is an Assistant Professor at the University of Houston-Victoria. She received her PhD from Ohio University in Communication Studies, her MA is from Bowling Green State University in American Cultural Studies and she studied Sociology and Art at Spelman College. She is an interdisciplinary scholar, a disability advocate, and a scholar-artist. She is the winner of numerous awards and her work has been supported by Ohio Humanities, a state affiliate of the National Endowment for the Humanities. Her research focuses on the particular ways hidden disabilities—especially neurological disabilities—are shaped by cultural dynamics. She uses cultural studies, qualitative, ethnographic, and autoethnographic methods to examine the experience of navigating a visual culture with a hidden disability. She has published research on a range of conditions that includes but is not limited to: Bipolar, Obsessive Compulsive Disorder, Parkinson’s Disease, and Narcolepsy. Nicole Eugene has published several articles, including peer-reviewed articles in Howard Journal of CommunicationsKaleidoscope: A Graduate Journal of Qualitative Communication Research, and Callaloo: A Journal of African Diaspora Arts and Letters. Her research interest areas includes: health disclosures, hidden disabilities, sleep, race, cultural studies, performance studies, critical theory, health narratives, feminism, and technology;

Camellia Moses Okpodu (born January 24, 1964 in Portsmouth, Virginia), is Professor of Biology and Dean of Arts and Sciences at Xavier University of Louisiana (XULA), New Orleans, LA. She was Professor (2003-2018) and former Chair of Biology (2003–2008) at Norfolk State University (NSU) and the 2007–2008 American Council of Education Fellow. She was the second director of the DIA-designated Intelligence Community Center for Academic Excellence at Norfolk State University, 
https://en.wikipedia.org/wiki/Camellia_Okpodu


And Dread Scott, artavist (artist+activist), provocateur and visionary who pursued the Slave Rebellion Reenactment concept from idea to fruition Nov. 8-9, 2019 in Southeast Louisiana into New Orleans and beyond. Visit 
https://www.dreadscott.net/ and https://www.slave-revolt.com/

Show link: 
http://tobtr.com/s/11595363

Music: Zion Trinity, Billy Harper

Monday, November 25, 2019

Saint Rosa Parks (2017)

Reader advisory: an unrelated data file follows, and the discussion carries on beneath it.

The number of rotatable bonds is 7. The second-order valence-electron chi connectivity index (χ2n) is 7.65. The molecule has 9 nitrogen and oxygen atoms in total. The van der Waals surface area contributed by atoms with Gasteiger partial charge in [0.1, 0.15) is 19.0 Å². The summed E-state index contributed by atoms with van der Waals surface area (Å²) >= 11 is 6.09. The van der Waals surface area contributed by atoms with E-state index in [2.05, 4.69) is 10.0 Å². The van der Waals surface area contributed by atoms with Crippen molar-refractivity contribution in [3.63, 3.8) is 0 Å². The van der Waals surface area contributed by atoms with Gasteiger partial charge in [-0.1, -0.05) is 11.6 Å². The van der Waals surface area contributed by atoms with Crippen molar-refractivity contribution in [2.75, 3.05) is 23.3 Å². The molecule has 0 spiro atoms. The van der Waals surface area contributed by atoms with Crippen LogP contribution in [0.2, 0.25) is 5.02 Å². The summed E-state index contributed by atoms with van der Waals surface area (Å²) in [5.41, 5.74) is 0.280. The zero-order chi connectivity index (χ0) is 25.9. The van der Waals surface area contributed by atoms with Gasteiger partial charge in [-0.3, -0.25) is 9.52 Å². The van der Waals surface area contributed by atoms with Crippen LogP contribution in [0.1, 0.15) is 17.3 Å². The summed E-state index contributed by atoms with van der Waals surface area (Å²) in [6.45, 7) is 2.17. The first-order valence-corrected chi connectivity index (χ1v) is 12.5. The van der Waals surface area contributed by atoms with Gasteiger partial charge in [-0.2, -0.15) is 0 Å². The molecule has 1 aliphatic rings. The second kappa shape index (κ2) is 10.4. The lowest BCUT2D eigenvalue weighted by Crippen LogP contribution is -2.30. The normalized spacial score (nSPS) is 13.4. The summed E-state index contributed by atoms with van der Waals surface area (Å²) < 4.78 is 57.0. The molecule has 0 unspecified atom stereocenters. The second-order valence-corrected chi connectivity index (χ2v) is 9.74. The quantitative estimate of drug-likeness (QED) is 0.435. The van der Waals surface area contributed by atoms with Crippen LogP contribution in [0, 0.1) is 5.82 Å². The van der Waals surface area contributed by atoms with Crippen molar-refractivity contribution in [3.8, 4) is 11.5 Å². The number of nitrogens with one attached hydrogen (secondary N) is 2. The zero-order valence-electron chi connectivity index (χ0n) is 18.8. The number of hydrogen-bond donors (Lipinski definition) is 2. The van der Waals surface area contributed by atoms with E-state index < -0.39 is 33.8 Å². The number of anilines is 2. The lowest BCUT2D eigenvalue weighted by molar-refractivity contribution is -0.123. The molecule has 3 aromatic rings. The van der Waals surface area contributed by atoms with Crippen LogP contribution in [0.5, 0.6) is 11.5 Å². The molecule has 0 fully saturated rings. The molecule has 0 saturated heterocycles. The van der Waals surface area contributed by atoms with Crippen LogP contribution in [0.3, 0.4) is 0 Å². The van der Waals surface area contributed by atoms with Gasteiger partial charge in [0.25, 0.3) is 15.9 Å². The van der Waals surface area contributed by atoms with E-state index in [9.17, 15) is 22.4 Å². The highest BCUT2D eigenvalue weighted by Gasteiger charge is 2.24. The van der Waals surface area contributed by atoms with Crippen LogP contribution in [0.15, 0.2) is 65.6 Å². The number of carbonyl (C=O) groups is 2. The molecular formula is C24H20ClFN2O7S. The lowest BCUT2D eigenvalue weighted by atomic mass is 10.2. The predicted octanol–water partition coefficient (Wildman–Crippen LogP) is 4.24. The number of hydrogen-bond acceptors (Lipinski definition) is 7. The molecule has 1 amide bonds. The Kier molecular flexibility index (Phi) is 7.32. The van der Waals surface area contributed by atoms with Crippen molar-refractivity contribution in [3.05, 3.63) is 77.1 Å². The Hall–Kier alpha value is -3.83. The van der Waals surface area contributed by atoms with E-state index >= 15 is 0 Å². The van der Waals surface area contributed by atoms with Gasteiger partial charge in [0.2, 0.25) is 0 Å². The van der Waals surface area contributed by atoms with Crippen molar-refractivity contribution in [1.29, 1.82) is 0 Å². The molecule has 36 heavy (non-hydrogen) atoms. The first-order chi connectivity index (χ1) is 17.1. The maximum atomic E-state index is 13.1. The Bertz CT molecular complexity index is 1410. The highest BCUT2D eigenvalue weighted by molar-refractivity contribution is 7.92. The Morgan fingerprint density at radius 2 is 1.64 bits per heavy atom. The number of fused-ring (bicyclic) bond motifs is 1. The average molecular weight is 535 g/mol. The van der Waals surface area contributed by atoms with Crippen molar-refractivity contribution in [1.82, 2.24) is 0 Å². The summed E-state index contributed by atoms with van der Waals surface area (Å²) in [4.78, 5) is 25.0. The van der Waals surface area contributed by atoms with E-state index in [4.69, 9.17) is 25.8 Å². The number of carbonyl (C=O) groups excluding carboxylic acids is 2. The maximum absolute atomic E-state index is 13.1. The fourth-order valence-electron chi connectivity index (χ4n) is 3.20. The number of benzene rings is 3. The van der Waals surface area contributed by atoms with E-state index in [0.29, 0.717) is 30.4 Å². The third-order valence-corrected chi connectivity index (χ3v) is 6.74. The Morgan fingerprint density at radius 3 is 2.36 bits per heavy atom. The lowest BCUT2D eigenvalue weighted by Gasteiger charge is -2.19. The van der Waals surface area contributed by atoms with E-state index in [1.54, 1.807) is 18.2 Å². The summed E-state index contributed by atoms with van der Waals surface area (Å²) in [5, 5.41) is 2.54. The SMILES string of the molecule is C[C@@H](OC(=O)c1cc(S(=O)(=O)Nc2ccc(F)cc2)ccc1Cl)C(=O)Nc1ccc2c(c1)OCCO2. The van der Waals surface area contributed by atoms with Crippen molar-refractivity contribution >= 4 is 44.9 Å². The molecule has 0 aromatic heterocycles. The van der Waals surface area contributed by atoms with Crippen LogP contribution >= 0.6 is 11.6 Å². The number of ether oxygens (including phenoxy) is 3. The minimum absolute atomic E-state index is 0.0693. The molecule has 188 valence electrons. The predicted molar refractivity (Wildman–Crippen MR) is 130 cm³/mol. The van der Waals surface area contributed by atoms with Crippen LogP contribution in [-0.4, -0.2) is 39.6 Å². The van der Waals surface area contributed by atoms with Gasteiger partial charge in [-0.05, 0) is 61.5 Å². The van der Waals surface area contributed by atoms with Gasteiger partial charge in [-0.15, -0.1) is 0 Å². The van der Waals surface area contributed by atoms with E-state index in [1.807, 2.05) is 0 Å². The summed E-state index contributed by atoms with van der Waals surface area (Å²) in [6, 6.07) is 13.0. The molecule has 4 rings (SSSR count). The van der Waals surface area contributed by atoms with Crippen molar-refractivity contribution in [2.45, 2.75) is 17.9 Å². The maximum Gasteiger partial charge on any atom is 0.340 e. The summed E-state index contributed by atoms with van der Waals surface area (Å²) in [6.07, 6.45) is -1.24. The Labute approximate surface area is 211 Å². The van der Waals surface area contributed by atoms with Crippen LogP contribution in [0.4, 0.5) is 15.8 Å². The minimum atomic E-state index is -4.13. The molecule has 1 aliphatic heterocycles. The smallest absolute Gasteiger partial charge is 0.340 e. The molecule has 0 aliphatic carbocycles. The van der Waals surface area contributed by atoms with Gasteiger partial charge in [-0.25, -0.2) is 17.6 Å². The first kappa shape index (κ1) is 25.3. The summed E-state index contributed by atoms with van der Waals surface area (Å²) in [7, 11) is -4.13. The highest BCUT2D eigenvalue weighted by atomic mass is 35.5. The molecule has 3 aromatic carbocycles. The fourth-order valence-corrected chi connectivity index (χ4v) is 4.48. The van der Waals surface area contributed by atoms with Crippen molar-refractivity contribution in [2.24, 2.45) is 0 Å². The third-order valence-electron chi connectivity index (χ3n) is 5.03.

Unassuming and for the people, Saint Rosa is still an enigma. The public doesn't quite know how to handle her legacy so she sits framed on so many mantels--seated, inactive, passive and obscure. Brooklyn College professor, Jean Theoharis's political memoir, The Rebellious Life of Mrs. Rosa Parks somewhat stirs this water. At least for the limited none academic audience who have read it, yet so many read this book and still remain on the segregated bus where Parks's life and legacy ends for so many.


How can one read a book like this, yet continue to stay in Birmingham where Parks's life and work certainly covered a lot of territory as secretary for the NAACP, wife, daughter and activist started. Yet the gendered caricature was also created there after booked and fingerprinted Parks was escorted home by a very worried and relieved Raymond Parks, who knew the viciousness of the white south and what was in store for the family if his wife became the public face of civil discontent.


He acquiesced however, to Mr. Nixon and the Durrs discourse and gave his wife his blessings. No one could foresee the way popular thought would be manipulated to see Mrs. Parks as a victim of racial segregation, something she was fighting tangentially--as human rights were what she was after dating back to her youthful scuffles with white boys who dared threaten her, Negro staff who'd sell her to the highest white male bidder and to men who'd threatened her mother on public transportation. Not getting up from her seat was just another aspect of resistance she embodied all her life.


What is the appeal to the public is martyrdom? We crucify our leaders and then hang them to dry on altars rather then burying them and using that space on the mantel to strategize our next move(s).


Mrs. Parks never sat down. Her action and her arrest are but a metaphor. Stasis she was not. Still she was not, if we note the nature of energy and its active and potential force. Both are necessary to action.

So I pick up the Parks poster this semester, this year and start carrying it around. I get questioned as no one is carrying her poster anymore--she has a US stamp, a bust in the White House and besides Kennedy had a major procession at her death.